Risk Factors for Glaucoma: What You Need to Know

glaucoma

Glaucoma is one of the primary causes of permanent blindness. Glaucoma is a collection of eye disorders that cause optic nerve damage, usually as a result of increasing intraocular pressure. Understanding the risk factors for glaucoma is critical for early detection and intervention since it can have a major impact on vision preservation. Let’s take a look at the risk factors that lead to the development of this vision-threatening disorder.

What is Glaucoma?

Glaucoma refers to a set of eye illnesses that occurs as a result of increasing intraocular pressure causing damage to the optic nerve. The optic nerve transmits visual information from the eye to the brain, and injury to it can cause gradual vision loss. There are various types of glaucoma and primary open-angle glaucoma is the most common one. Other types include angle-closure glaucoma, normal-tension glaucoma, and secondary glaucoma, each with its own set of characteristics.

Importance of Knowing Risk Factors for Glaucoma

There are two main reasons why people should be aware of the risk factors for glaucoma. Firstly, it assists individuals in determining their vulnerability to the condition, allowing them to take proactive steps to reduce the dangers. Secondly, identifying these characteristics enables glaucoma specialists in Singapore to conduct focused screening and preventative programs for at-risk populations, potentially resulting in early discovery and effective management.

Risk Factors

  • Age

One of the most important risk factors for glaucoma is age. Glaucoma becomes more common as people age. It is most prevalent among those over the age of 60. As we age, regular eye exams become more important for monitoring eye health and detecting potential problems such as glaucoma in its early stages.

  • Family History

A family history of glaucoma greatly increases an individual’s risk. If a close family member, such as a parent or sibling, has been diagnosed with glaucoma, it is critical to maintain frequent eye checkups. Genetic susceptibility can play a role, therefore early detection and treatments are critical for people with a family history of the disorder.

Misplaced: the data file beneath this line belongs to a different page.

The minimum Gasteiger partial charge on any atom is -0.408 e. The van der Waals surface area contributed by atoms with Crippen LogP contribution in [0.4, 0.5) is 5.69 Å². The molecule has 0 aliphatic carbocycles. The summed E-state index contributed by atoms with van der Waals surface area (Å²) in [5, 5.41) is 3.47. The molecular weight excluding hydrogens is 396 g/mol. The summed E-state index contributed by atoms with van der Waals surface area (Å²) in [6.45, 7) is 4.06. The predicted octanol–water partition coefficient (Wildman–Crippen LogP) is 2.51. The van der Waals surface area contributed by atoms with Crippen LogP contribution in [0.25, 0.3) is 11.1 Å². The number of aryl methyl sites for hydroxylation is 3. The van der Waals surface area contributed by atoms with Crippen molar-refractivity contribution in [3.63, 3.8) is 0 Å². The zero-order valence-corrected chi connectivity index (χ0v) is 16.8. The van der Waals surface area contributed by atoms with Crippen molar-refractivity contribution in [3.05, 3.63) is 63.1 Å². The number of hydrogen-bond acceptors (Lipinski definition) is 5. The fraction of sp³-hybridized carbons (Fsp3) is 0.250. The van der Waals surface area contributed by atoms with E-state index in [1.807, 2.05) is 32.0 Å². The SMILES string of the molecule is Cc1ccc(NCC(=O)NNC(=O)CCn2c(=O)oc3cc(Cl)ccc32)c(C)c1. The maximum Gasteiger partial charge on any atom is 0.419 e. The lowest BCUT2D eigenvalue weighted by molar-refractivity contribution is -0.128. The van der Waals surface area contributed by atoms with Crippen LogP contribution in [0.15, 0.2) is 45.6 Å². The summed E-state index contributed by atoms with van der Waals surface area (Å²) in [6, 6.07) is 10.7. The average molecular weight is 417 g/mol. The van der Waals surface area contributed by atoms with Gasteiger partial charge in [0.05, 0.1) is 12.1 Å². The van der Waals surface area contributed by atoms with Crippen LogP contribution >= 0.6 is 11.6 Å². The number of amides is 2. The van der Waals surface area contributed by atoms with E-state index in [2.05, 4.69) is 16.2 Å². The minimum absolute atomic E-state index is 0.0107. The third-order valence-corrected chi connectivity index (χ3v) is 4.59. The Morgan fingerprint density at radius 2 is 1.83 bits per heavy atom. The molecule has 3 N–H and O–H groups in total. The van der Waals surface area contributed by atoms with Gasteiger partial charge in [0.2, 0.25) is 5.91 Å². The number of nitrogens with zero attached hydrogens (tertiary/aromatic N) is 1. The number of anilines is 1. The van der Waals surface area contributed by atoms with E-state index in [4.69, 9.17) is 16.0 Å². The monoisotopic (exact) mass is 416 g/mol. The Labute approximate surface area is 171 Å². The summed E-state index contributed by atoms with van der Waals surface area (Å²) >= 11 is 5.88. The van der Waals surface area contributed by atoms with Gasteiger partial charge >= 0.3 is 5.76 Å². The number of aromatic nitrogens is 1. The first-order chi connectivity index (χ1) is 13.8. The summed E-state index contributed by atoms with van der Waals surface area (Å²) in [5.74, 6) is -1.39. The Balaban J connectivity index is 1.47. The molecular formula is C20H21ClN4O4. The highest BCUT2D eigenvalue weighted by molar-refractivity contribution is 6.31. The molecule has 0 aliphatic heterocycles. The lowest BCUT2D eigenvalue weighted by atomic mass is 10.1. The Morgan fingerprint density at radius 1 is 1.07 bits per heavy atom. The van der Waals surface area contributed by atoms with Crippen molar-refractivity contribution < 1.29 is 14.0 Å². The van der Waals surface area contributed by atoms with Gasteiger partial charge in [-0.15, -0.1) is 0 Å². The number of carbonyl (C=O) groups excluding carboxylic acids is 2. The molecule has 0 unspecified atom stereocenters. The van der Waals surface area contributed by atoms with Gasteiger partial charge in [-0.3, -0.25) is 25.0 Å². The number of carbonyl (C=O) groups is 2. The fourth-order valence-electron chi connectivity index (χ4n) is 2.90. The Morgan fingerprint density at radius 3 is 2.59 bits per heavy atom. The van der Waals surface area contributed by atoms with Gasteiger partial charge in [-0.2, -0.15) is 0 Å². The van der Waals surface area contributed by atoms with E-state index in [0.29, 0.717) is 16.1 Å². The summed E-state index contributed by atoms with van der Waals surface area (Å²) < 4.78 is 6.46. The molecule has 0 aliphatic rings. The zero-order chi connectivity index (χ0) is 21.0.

• Ethnicity

Studies have revealed that some ethnic groups, including African Americans, Hispanics, and Asians, are more likely to acquire glaucoma. Furthermore, people of African heritage are more likely to develop glaucoma at a young age and may suffer from more severe types of the disease. Recognising ethnic differences is critical for focused screening and early intervention in these populations.

  • Medical Conditions

Certain medical disorders can raise the chance of acquiring glaucoma. Diabetes, hypertension, and heart disease are all related to an increased risk of glaucoma. Managing these underlying health conditions is not only important for overall health, but it can also help reduce the risk of developing glaucoma.

  • Eye Trauma

Individuals who have experienced eye trauma, whether from accidents, injuries, or surgery, may be predisposed to glaucoma. Trauma can cause structural damage to the eye, disrupting the normal flow of fluids and resulting in elevated intraocular pressure. Those with a history of eye injuries should be especially cautious about getting frequent eye exams to check for glaucoma.

  • Prolonged Corticosteroid Use

The long-term use of corticosteroids, whether in the form of eye drops, oral drugs, or topical creams, has been related to an increased risk of glaucoma. Individuals who use corticosteroids for an extended period of time should have regular eye exams done by glaucoma specialists in Singapore to monitor intraocular pressure and determine their risk of developing glaucoma.

  • High Intraocular Pressure

High intraocular pressure (IOP) is a significant risk factor for glaucoma. While not everyone with high IOP develops glaucoma, it does dramatically raise the risk of optic nerve damage. Regular eye exams, which include intraocular pressure measurements, are critical for early detection and management of increased IOP.

Glaucoma Screening at Asia Pacific Eye Centre

Understanding the risk factors for glaucoma is critical to maintaining excellent eye health and preventing irreversible vision loss. Individuals, particularly those with recognized risk factors, should schedule frequent eye exams at a reputable eye care centre and get screened for glaucoma. Make an appointment with Asia Pacific Eye Centre for a complete eye assessment to rule out glaucoma.  At Asia Pacific Eye Centre, we specialise in comprehensive eye care, including glaucoma, ensuring that your eyes get the attention they deserve.